Showing posts with label Ed Ruscha. Show all posts
Showing posts with label Ed Ruscha. Show all posts

Sunday, May 04, 2014

Tuesday, September 24, 2002

Bob Perelman was thumbing through my copy of Ed Ruscha’s They Call Her Styrene (Phaidon, 2000) the other evening, which raises the question of intermedia from another angle. Ruscha, if you don’t know his work, is a painter and photographer associated with the 1960s Los Angeles scene that proved to be an intersection between Pop, Funk and Conceptual art. His work takes different forms, but Styrene is representative of the works that have most attracted me: prints, drawings and watercolors involving anything from a single word to short phrases, often against backgrounds that are close to monochromatic but which may suggest a picturesque element. Styrene collects some 600 of these works into a single, affordable volume – I’ve seen individual paintings priced as high as $45,000. My question is this: fine as they are as visual works of art, are Ed Ruscha’s text pieces also writing?

Ruscha himself has a cryptic, but intriguing comment right at the end of the book: “Sometimes found words are the most pure because they have nothing to do with you. I take things as I find them. A lot of these things come from the noise of everyday life.” End of comment.

So far as I know, Ruscha has not undertaken to publish these works as writing, nor in the context of writing. As visual art, these works inhabit that territory that utilizes language for its own purposes. Its closest kin in that vein may be the signage of Jenny Holzer, the paintings of Lawrence Weiner, or the poster paintings of Barbara Krueger, but the more densely textual pseudo-philosophical musings of Joseph Kosuth and Art Language aren’t entirely unrelated either. Ruscha’s prints and paintings make use of color and the illusions of depth and texture in ways that Holzer’s do not and his works often lack the overt political commentary one finds in her work and in that of Krueger’s. At its most plain, a Ruscha work might consist of white sans serif letters centered against a black background:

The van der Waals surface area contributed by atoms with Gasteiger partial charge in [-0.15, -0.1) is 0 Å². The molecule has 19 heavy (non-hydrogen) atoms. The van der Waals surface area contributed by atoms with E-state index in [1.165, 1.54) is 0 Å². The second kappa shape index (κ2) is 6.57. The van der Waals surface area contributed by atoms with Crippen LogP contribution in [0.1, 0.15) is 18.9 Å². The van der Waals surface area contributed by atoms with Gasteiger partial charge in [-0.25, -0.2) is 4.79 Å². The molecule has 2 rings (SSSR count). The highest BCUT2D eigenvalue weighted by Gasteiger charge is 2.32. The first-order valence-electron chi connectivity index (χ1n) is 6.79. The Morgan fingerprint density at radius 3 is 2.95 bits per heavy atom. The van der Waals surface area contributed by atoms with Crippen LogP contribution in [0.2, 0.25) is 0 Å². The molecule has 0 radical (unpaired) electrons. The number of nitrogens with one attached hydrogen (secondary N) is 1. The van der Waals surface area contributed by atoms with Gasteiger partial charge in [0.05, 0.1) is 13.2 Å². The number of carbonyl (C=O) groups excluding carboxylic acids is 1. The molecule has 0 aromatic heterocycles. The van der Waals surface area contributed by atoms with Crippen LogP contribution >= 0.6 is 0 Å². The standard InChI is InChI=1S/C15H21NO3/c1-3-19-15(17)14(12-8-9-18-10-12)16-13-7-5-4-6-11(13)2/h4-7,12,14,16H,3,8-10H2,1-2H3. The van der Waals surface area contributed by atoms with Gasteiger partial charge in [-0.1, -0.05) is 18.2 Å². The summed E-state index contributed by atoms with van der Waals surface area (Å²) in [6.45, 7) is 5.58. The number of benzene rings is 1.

While Holzer has executed some pieces etched into benches, a form that has to recall the (literally) concrete poems of Scottish poet Ian Hamilton Finlay, Ruscha’s droll texts strike me in many ways being better writing. If, that is, they are writing at all. The last text above, for example, makes great use of the recurrence of the a, r and m sounds (not to mention the echo of the w one hears in the two instances of the u), an attention to the smallest of details that might be more apt to associate with the poetry of Robert Grenier. Microwriting such as this can invoke every pleasure one expects from the best of poetry. The first two pieces above aren’t bad either – both use the same strategy of invoking a single term that is “out of context” in its phrase (screws and musical), which functions to set the language around it into a kind of relief, classic demonstrations of what the Russian formalists called ostrananie, Brecht “the alienation effect,” and which Pound characterized as “making it new.”

In addition to reminding me at moments of Grenier, some of the more visually complex of Ruscha’s pieces, where richly textured “3D” words float in idealized pastel skies, remind me of how Hannah Weiner used to describe her visual hallucinations, words that would appear on people’s foreheads that to her seemed to be composed in “dog fur” or similar materials. Weiner used these messages to create her “clairvoyant” works, although that aspect of such found language is not carried through her writing – the closest she gets is to occasionally “erase” some lines of certain letters.

All of which makes Ed Ruscha’s texts function as an intriguing test of the boundaries of writing – how can a lone word such as “fud,” written in what looks like white ribbon on an intense red surface (onto which the letters cast shadows) function as a poem? It can / It can’t / It can / It can’t – like a Necker cube or other optical illusions, the text strobes in and out of the realm of literature (though it always remains within the realm of the visual). It may be that this flicker effect is precisely Ed Ruscha’s contribution to writing.

Some of Ruscha’s word works can be sampled on the web at the following sites:
<![if !supportLists]>§         <![endif]>Golden Words
<![if !supportLists]>§         <![endif]>The Mountain
<![if !supportLists]>§         <![endif]>News, Brews, Mews, Stews, Pews and Dues
<![if !supportLists]>§         <![endif]>Street Meets Avenue
<![if !supportLists]>§         <![endif]>Now
<![if !supportLists]>§         <![endif]>Mud
<![if !supportLists]>§         <![endif]>Selected Works
<![if !supportLists]>§         <![endif]>Miracle
<![if !supportLists]>§         <![endif]>Angel
<![if !supportLists]>§         <![endif]>Evil
<![if !supportLists]>§         <![endif]>Waves of Advancing Technology
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